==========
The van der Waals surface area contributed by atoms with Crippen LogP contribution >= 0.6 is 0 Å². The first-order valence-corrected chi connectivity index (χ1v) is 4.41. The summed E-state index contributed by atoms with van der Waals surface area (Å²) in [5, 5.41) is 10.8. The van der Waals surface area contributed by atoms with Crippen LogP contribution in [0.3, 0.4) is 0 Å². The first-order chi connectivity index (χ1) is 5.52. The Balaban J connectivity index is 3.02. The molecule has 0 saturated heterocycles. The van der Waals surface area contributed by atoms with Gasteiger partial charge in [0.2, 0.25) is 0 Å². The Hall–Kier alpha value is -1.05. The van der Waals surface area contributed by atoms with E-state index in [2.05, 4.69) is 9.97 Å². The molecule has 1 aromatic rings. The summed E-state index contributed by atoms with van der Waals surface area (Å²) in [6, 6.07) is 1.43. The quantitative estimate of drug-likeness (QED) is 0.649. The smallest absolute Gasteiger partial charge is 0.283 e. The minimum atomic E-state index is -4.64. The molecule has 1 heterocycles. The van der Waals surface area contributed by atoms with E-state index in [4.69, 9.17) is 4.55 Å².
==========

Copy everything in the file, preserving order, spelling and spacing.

The van der Waals surface area contributed by atoms with Crippen LogP contribution >= 0.6 is 0 Å². The first-order valence-corrected chi connectivity index (χ1v) is 4.41. The summed E-state index contributed by atoms with van der Waals surface area (Å²) in [5, 5.41) is 10.8. The van der Waals surface area contributed by atoms with Crippen LogP contribution in [0.3, 0.4) is 0 Å². The first-order chi connectivity index (χ1) is 5.52. The Balaban J connectivity index is 3.02. The molecule has 0 saturated heterocycles. The van der Waals surface area contributed by atoms with Gasteiger partial charge in [0.2, 0.25) is 0 Å². The Hall–Kier alpha value is -1.05. The van der Waals surface area contributed by atoms with E-state index in [2.05, 4.69) is 9.97 Å². The molecule has 1 aromatic rings. The summed E-state index contributed by atoms with van der Waals surface area (Å²) in [6, 6.07) is 1.43. The quantitative estimate of drug-likeness (QED) is 0.649. The smallest absolute Gasteiger partial charge is 0.283 e. The minimum atomic E-state index is -4.64. The molecule has 1 heterocycles. The van der Waals surface area contributed by atoms with E-state index in [4.69, 9.17) is 4.55 Å².